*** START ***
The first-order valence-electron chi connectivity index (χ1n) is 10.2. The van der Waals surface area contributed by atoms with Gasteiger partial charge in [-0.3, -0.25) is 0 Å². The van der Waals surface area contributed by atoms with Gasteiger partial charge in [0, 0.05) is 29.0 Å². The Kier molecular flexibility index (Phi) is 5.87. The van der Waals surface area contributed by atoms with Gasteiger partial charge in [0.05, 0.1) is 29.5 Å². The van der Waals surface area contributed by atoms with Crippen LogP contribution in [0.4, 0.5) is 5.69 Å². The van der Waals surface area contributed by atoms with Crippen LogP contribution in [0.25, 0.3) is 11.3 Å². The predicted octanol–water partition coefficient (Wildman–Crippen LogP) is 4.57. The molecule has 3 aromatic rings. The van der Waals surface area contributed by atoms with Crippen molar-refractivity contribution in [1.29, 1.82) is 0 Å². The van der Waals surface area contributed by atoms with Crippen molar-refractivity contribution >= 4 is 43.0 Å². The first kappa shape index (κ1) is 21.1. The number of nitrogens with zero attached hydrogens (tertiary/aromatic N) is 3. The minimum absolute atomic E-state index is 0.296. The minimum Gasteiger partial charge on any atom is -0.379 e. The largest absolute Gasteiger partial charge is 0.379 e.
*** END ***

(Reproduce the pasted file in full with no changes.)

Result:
The first-order valence-electron chi connectivity index (χ1n) is 10.2. The van der Waals surface area contributed by atoms with Gasteiger partial charge in [-0.3, -0.25) is 0 Å². The van der Waals surface area contributed by atoms with Gasteiger partial charge in [0, 0.05) is 29.0 Å². The Kier molecular flexibility index (Phi) is 5.87. The van der Waals surface area contributed by atoms with Gasteiger partial charge in [0.05, 0.1) is 29.5 Å². The van der Waals surface area contributed by atoms with Crippen LogP contribution in [0.4, 0.5) is 5.69 Å². The van der Waals surface area contributed by atoms with Crippen LogP contribution in [0.25, 0.3) is 11.3 Å². The predicted octanol–water partition coefficient (Wildman–Crippen LogP) is 4.57. The molecule has 3 aromatic rings. The van der Waals surface area contributed by atoms with Crippen molar-refractivity contribution in [1.29, 1.82) is 0 Å². The van der Waals surface area contributed by atoms with Crippen molar-refractivity contribution >= 4 is 43.0 Å². The first kappa shape index (κ1) is 21.1. The number of nitrogens with zero attached hydrogens (tertiary/aromatic N) is 3. The minimum absolute atomic E-state index is 0.296. The minimum Gasteiger partial charge on any atom is -0.379 e. The largest absolute Gasteiger partial charge is 0.379 e.